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Luminous discharge tube (neon) signs

Hazard Knowledge

These signs work using high-voltage electricity to excite a gas in the tubes. This gas will not always be neon; the tubes will more commonly contain argon gas with a small amount of mercury, which is a toxic substance. When energised, this creates a mercury vapour that can be released if the tube fails.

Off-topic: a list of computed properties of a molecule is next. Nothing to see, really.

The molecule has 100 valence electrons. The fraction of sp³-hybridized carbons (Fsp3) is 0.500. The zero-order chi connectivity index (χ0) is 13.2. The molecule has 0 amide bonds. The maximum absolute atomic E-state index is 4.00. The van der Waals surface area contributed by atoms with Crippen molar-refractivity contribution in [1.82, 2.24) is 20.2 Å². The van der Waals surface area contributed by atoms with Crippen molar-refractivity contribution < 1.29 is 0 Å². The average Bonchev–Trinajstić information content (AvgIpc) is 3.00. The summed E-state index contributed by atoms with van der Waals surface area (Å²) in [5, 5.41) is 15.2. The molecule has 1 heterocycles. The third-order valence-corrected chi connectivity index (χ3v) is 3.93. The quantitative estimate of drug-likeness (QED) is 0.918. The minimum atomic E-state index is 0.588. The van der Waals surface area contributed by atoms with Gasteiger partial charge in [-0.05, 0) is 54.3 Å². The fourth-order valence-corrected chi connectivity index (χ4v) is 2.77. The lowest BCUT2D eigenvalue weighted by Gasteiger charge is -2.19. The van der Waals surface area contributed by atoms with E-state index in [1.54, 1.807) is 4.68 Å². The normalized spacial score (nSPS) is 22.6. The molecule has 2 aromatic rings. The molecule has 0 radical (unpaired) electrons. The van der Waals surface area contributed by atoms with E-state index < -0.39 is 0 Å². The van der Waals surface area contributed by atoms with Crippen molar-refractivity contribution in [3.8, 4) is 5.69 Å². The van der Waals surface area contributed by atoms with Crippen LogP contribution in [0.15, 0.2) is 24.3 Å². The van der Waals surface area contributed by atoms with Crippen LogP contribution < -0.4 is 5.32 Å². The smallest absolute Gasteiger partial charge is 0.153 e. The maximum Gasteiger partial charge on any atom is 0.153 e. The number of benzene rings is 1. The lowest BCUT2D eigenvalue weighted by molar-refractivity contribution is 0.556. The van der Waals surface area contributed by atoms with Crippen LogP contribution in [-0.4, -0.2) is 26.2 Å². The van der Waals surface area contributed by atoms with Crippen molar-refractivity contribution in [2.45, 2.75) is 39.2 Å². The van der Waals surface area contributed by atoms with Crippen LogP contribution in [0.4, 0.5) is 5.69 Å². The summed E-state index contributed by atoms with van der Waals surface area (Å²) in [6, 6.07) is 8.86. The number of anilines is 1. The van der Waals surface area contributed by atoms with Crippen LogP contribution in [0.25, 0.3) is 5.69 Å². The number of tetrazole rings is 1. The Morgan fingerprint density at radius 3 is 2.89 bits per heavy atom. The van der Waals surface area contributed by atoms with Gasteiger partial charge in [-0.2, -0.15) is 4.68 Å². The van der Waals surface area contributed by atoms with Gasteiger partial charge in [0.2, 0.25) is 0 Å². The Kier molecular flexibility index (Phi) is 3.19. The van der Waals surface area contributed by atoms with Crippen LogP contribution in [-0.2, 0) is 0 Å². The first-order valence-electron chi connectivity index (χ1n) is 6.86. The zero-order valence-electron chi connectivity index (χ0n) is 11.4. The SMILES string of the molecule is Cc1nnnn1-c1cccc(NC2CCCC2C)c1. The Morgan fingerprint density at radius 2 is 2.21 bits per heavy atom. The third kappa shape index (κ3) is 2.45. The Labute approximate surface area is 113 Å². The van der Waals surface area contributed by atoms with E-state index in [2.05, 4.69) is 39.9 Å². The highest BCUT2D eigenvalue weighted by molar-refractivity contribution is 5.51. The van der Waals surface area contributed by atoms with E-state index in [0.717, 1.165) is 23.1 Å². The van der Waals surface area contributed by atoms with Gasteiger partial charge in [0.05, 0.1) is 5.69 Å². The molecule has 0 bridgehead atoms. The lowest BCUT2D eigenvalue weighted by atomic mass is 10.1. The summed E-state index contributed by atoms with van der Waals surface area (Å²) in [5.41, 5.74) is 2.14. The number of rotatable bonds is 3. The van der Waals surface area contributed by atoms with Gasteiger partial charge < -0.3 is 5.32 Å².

Figure 11: Luminous discharge tube ('neon') sign - photograph courtesy of Janet Guthrie

Typically, a luminous discharge tube sign will require a high voltage (such as 3kV) to start up, but the voltage is reduced once the light is working. If a luminous discharge tube breaks or goes out, this does not necessarily mean the electrical circuit is broken. Connections and 'jumper wires' between the tubes may still be live.

Also refer to the BRE knowledge sheets, Luminous discharge tube ('neon') signs.